Colorado small businesses are less likely to change health insurers for the upcoming year, even as they anticipate continued price increases, according to the second-annual Delta Dental of Colorado Small Business Survey.
Click here to read more
The budget, effective July 1, also includes a 9-percent tuition increase for resident undergraduates.
CSU’s budget includes state funding and tuition dollars, but does not include self-funded programs or research support. The general budget is $459 million, an increase of 6 percent from last year. The budget for the entire university is about $900 million, up about 4 percent from the previous year.
In addition to the tuition increase for residents, undergraduate nonresident tuition will increase 3 percent from last year.
The worst-case scenario, however, did not materialize, CSU said in its release.
Instead, the improving economy means CSU will be able boost salaries for faculty and staff by 3 percent.
It will be the first salary increase for employees since the 2008-09 fiscal year.
“After three years of some of the toughest budgets in CSU history, we’re very pleased to bring forward a budget that keeps tuition increases in the single digits and provides the first pay increase to our employees in four years,” CSU President Tony Frank said in a statement. “While we’re still taking a reduction in state funding, it’s far less than what we had built into our original budget planning last fall.”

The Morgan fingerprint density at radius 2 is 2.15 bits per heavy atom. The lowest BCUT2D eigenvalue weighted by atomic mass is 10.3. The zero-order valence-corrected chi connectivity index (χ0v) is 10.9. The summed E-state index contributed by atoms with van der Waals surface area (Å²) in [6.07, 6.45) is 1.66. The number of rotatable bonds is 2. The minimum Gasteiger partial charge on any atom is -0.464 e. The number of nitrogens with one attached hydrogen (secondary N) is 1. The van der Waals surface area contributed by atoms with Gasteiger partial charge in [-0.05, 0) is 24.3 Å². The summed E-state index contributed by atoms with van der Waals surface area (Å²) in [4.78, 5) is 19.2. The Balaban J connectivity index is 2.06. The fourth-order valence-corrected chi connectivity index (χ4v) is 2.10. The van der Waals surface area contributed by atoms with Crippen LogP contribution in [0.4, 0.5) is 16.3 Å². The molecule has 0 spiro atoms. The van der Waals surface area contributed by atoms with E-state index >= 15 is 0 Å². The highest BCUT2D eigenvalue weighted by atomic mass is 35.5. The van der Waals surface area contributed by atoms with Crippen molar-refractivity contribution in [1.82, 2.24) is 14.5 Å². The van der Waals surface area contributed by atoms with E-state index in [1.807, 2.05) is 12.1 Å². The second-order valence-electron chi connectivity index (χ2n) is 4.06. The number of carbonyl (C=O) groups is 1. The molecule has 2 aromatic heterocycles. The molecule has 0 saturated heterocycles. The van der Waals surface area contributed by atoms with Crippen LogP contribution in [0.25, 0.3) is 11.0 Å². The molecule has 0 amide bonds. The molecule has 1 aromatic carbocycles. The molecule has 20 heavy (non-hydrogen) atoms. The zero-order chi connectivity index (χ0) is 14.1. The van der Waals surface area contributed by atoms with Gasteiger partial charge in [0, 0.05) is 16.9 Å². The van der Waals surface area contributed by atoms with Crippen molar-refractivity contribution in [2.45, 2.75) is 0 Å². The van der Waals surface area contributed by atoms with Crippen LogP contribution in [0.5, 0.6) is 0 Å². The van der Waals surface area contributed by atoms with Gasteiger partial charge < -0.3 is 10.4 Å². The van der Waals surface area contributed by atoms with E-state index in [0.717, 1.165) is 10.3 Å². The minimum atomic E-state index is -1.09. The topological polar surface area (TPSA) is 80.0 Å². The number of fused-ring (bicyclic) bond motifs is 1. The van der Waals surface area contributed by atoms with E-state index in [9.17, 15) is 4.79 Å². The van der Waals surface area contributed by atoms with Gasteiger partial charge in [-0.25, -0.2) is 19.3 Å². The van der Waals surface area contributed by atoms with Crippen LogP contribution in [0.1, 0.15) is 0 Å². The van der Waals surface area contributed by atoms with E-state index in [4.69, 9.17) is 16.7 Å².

The average cost of room and board at CSU will grow by $558, a 5.8 percent increase.
The total cost of attending CSU – tuition, fees and room and board – is expected to increase 6.6 percent over the prior year, a change of $1,165.
Frank used the news to repeat one of his key messages: The cost of educating a student at Colorado is the same as it was 20 years ago on an inflation-adjusted basis.
But what has changed is that 20 years ago, two-thirds of the cost of a CSU education was paid for by the state. Today, that ratio has flipped — individual students and their families pay for two-thirds of the cost, with the state paying one-third.
“While this budget contains much good news compared to recent years, it continues to reflect the privatization of public higher education in Colorado, with state support declining and students paying a greater share through tuition,” Frank said. “It is a fundamental challenge facing higher education in Colorado and throughout the nation.”